7. Don't let social activities take priority before studying.
  8. Plan your breaks in the short and long term. If you HAVE to make the Saturday night party, know you'll have to spend the afternoon at the library. If you're spending the day hitting the books, plan an hour off at suppertime, and a treat for dessert.
  9. Study groups help some remember material, and clarify difficult points.
  10. If your friends are in different courses plan on getting together for stress busting periods, especially during exam week. Midnight power walks make great memories.


  • The problem about studying isn't the actual studying itself, rather it's the getting started part. Most people find that once they have gotten started, it's much easier to continue.
  • If you know yourself well enough that you know that you probably won't study for an exam until the few hours before it, then you could try fixing this by tricking yourself. Write it in your calendar and convince yourself the exam is on a certain day, when it's really a week later. If you get into that mode, it's much easier to start studying and continue studying.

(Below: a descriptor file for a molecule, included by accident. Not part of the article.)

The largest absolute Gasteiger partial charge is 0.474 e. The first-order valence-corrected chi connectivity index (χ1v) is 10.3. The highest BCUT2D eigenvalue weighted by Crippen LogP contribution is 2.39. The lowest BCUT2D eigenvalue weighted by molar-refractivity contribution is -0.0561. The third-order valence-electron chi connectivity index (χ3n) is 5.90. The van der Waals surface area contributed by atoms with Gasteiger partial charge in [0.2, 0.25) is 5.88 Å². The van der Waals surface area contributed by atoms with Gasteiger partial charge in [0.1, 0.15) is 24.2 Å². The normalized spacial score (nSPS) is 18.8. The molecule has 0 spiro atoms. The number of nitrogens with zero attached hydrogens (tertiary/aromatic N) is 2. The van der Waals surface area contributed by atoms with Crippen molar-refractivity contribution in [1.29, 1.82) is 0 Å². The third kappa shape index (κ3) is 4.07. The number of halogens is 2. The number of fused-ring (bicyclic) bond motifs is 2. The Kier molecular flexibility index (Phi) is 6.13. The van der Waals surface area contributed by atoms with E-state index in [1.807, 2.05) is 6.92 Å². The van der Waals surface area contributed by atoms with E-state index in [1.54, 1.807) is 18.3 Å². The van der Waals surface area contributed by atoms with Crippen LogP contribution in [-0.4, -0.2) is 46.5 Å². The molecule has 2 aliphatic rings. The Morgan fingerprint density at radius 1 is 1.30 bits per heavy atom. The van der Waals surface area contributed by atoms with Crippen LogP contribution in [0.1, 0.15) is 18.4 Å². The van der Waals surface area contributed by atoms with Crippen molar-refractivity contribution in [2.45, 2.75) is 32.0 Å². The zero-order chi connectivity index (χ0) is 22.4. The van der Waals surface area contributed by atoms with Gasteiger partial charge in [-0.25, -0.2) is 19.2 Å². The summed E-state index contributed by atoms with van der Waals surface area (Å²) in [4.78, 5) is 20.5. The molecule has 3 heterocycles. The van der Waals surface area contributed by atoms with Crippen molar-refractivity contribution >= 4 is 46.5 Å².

• A very wise professor once said, "How and when to study? Study like there is always going to be an exam the next day. That way when there is, you've been studying for it for weeks."
  • If highlighters and Post-It notes help you organize and stay focused don't hesitate to put them in the budget. It's a small investment, and you'll be committed to USING your investment,
  • To take quick notes abbreviate everything, for example: (message = msg, take = tk, learn = lrn); just make up your own abbreviations, you'll come up with what works best for you in no time.
  • You remember things better in short amounts of time - DON'T study for 4 hours; you will only forget half the things you read. Study for an hour, then take a 5 - 10 minute break to walk around, and study for another hour. Be committed to making the break work for you too- don't get distracted for an hour, make sure you get back within the time you've set for yourself.
  • Listening to calming classical music and chewing gum while you study are helpful items that can help you remember things better.
  • Coffee or energy drinks could help, but substance abuse is a huge black hole. Use them occasionally, but depend on your own good work for quality results.
  • If you don't study for an exam even though you should have, don't beat yourself up. It actually makes you avoid studying. Instead, tell yourself that you *will* do better next time. Make yourself determined. When questioning on whether or not to study, remember the time that you didn't and felt terrible after the exam. use this to motivate yourself.